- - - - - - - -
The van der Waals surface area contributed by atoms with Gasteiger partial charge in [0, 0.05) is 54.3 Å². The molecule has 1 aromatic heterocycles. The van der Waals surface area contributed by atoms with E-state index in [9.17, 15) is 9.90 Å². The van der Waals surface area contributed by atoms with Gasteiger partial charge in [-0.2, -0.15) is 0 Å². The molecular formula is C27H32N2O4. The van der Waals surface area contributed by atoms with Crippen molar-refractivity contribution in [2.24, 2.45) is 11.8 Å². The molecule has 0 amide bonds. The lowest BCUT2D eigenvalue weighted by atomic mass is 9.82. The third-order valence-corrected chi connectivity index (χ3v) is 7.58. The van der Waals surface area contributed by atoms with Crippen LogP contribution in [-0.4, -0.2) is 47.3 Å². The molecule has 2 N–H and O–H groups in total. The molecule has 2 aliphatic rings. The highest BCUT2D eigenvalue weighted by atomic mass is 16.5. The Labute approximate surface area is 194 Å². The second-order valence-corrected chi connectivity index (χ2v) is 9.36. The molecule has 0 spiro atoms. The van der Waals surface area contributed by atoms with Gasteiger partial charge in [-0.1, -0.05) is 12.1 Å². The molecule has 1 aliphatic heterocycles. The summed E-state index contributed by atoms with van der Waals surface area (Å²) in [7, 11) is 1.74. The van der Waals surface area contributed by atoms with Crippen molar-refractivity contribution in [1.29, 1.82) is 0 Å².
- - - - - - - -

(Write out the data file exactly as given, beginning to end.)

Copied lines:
The van der Waals surface area contributed by atoms with Gasteiger partial charge in [0, 0.05) is 54.3 Å². The molecule has 1 aromatic heterocycles. The van der Waals surface area contributed by atoms with E-state index in [9.17, 15) is 9.90 Å². The van der Waals surface area contributed by atoms with Gasteiger partial charge in [-0.2, -0.15) is 0 Å². The molecular formula is C27H32N2O4. The van der Waals surface area contributed by atoms with Crippen molar-refractivity contribution in [2.24, 2.45) is 11.8 Å². The molecule has 0 amide bonds. The lowest BCUT2D eigenvalue weighted by atomic mass is 9.82. The third-order valence-corrected chi connectivity index (χ3v) is 7.58. The van der Waals surface area contributed by atoms with Crippen LogP contribution in [-0.4, -0.2) is 47.3 Å². The molecule has 2 N–H and O–H groups in total. The molecule has 2 aliphatic rings. The highest BCUT2D eigenvalue weighted by atomic mass is 16.5. The Labute approximate surface area is 194 Å². The second-order valence-corrected chi connectivity index (χ2v) is 9.36. The molecule has 0 spiro atoms. The van der Waals surface area contributed by atoms with Gasteiger partial charge in [-0.1, -0.05) is 12.1 Å². The molecule has 1 aliphatic heterocycles. The summed E-state index contributed by atoms with van der Waals surface area (Å²) in [7, 11) is 1.74. The van der Waals surface area contributed by atoms with Crippen molar-refractivity contribution in [1.29, 1.82) is 0 Å².